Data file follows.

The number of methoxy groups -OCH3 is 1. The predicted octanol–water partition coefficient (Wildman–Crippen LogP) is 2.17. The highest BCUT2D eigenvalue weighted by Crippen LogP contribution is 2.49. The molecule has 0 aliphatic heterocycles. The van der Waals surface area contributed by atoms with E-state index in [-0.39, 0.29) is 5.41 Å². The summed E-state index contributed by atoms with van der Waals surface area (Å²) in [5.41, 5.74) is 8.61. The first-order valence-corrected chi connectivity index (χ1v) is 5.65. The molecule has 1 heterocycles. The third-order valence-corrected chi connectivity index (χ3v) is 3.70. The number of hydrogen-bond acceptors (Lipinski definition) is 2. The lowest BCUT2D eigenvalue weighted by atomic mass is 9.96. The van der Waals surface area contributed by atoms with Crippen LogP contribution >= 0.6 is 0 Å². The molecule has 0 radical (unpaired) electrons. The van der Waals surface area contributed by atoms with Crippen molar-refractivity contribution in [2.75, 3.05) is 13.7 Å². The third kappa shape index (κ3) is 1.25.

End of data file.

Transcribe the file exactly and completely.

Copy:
The number of methoxy groups -OCH3 is 1. The predicted octanol–water partition coefficient (Wildman–Crippen LogP) is 2.17. The highest BCUT2D eigenvalue weighted by Crippen LogP contribution is 2.49. The molecule has 0 aliphatic heterocycles. The van der Waals surface area contributed by atoms with E-state index in [-0.39, 0.29) is 5.41 Å². The summed E-state index contributed by atoms with van der Waals surface area (Å²) in [5.41, 5.74) is 8.61. The first-order valence-corrected chi connectivity index (χ1v) is 5.65. The molecule has 1 heterocycles. The third-order valence-corrected chi connectivity index (χ3v) is 3.70. The number of hydrogen-bond acceptors (Lipinski definition) is 2. The lowest BCUT2D eigenvalue weighted by atomic mass is 9.96. The van der Waals surface area contributed by atoms with Crippen LogP contribution >= 0.6 is 0 Å². The molecule has 0 radical (unpaired) electrons. The van der Waals surface area contributed by atoms with Crippen molar-refractivity contribution in [2.75, 3.05) is 13.7 Å². The third kappa shape index (κ3) is 1.25.